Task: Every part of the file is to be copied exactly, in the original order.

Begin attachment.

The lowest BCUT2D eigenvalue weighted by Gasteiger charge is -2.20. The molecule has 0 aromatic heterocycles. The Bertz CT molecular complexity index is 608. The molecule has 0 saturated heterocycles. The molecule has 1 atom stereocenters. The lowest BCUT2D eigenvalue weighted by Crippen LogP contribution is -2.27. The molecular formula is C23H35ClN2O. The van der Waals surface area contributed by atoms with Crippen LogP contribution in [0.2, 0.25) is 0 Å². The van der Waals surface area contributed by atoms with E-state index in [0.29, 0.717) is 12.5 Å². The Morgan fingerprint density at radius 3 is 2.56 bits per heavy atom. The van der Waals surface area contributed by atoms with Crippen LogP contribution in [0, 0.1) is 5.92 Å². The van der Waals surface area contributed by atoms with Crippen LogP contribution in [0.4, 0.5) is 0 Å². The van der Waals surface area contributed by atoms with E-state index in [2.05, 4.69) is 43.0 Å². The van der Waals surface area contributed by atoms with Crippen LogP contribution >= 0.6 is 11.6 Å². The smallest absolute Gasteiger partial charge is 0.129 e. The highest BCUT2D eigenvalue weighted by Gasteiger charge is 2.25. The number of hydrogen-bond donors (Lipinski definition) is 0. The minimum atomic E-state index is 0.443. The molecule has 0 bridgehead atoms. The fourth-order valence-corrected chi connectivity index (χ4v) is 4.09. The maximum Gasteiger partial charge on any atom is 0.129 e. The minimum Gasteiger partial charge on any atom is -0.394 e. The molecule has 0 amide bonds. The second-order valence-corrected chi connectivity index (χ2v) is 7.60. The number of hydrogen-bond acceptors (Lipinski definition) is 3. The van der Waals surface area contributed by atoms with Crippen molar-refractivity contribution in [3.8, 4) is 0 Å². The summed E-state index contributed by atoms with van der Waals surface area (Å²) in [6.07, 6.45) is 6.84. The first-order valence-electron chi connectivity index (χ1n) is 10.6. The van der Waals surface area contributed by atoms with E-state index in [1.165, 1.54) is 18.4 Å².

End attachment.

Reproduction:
The lowest BCUT2D eigenvalue weighted by Gasteiger charge is -2.20. The molecule has 0 aromatic heterocycles. The Bertz CT molecular complexity index is 608. The molecule has 0 saturated heterocycles. The molecule has 1 atom stereocenters. The lowest BCUT2D eigenvalue weighted by Crippen LogP contribution is -2.27. The molecular formula is C23H35ClN2O. The van der Waals surface area contributed by atoms with Crippen LogP contribution in [0.2, 0.25) is 0 Å². The van der Waals surface area contributed by atoms with E-state index in [0.29, 0.717) is 12.5 Å². The Morgan fingerprint density at radius 3 is 2.56 bits per heavy atom. The van der Waals surface area contributed by atoms with Crippen LogP contribution in [0, 0.1) is 5.92 Å². The van der Waals surface area contributed by atoms with Crippen LogP contribution in [0.4, 0.5) is 0 Å². The van der Waals surface area contributed by atoms with E-state index in [2.05, 4.69) is 43.0 Å². The van der Waals surface area contributed by atoms with Crippen LogP contribution >= 0.6 is 11.6 Å². The smallest absolute Gasteiger partial charge is 0.129 e. The highest BCUT2D eigenvalue weighted by Gasteiger charge is 2.25. The number of hydrogen-bond donors (Lipinski definition) is 0. The minimum atomic E-state index is 0.443. The molecule has 0 bridgehead atoms. The fourth-order valence-corrected chi connectivity index (χ4v) is 4.09. The maximum Gasteiger partial charge on any atom is 0.129 e. The minimum Gasteiger partial charge on any atom is -0.394 e. The molecule has 0 amide bonds. The second-order valence-corrected chi connectivity index (χ2v) is 7.60. The number of hydrogen-bond acceptors (Lipinski definition) is 3. The van der Waals surface area contributed by atoms with Crippen molar-refractivity contribution in [3.8, 4) is 0 Å². The summed E-state index contributed by atoms with van der Waals surface area (Å²) in [6.07, 6.45) is 6.84. The first-order valence-electron chi connectivity index (χ1n) is 10.6. The van der Waals surface area contributed by atoms with E-state index in [1.165, 1.54) is 18.4 Å².